I can’t remember the last time I had a conversation with someone who didn’t feel like they were juggling 10 things at once, asking “How can I make my life easier?
How do we teach our kids the tools they need to make their lives easier as they grow up?
Jill Mortenson is doing just that.
She has been teaching Food and Family Studies to high school kids for 11 years. She is one of many teachers who are passionate about providing our youth with the tools needed to face the real world. Jill taught me how to make butter, cheese and pickles. She taught me how to remove stains from almost anything. She almost taught me how to grow vegetables in my garden. Lets just say I do not have the green thumb she does. She also taught me how to be more “easy going” as a parent.
The world of Home Ec., as I remember it, are long gone. Now it’s Family Studies.
Under its umbrella there are a lot of courses offered to kids. Sometimes there are more Family Studies courses than a school has room for.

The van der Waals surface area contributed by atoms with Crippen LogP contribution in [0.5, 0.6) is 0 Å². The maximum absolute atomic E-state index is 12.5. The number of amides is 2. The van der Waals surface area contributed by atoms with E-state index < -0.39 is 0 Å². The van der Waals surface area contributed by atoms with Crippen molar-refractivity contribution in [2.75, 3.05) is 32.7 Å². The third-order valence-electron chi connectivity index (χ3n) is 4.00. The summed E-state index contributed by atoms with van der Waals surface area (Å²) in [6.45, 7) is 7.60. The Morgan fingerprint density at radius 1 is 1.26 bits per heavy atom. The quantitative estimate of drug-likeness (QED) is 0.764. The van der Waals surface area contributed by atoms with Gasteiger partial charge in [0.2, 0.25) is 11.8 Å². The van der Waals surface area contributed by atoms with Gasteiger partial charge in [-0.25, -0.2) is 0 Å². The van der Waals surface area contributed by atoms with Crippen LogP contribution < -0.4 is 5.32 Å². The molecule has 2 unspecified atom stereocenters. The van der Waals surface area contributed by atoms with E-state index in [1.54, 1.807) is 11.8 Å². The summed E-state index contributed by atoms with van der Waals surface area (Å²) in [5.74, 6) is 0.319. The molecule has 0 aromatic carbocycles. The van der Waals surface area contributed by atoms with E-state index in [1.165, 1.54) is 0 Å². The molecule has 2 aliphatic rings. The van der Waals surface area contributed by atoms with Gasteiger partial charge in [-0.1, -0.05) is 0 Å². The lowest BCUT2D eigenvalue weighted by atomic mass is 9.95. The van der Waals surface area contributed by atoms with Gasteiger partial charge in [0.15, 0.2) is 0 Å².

Every high school today has a focus and its location primarily decides what it teaches. Think of a Toronto Arts high school. Programs are regimented and kids just don’t have the time to fit in a Family Studies course.
Jill is a strong advocate for Family Studies. She feels lucky that she is part of a high school where it’s important AND they have the facilities to teach it. She is creative and inspiring and designs her classes around what her students want and need. You want to make Biryani? Jill will teach it.
“These are hand-on, interactive programs that many kids gravitate to!”
Her struggle? No mandatory Family Studies class. We may all be able to get by without sewing a button but one good hands-on Family Studies in Grade 9 or 10 should be mandatory. If a student likes some aspect of that course at an earlier age… then they take more as they advance.”
“It would also be nice to have a courses run longer, get more in depth, so they can be taught with a focus on seasonality”.
We all know about the steady increase in child obesity, type 2 diabetes and health related issues. We hear it is due to an increase in poor lifestyle and bad eating habits, but it's often a side effect of poverty and the struggle many families face to put healthy food on the table.
And it's part of the reason why it seems like 90% of high school students are searching for the cheapest fast food they can find at lunchtime.
This is disheartening—and a reason why we all need to take action.
I am grateful we have teachers out there like Jill teaching our kids.
Jill is not only a food hero but she is also one of my best friends.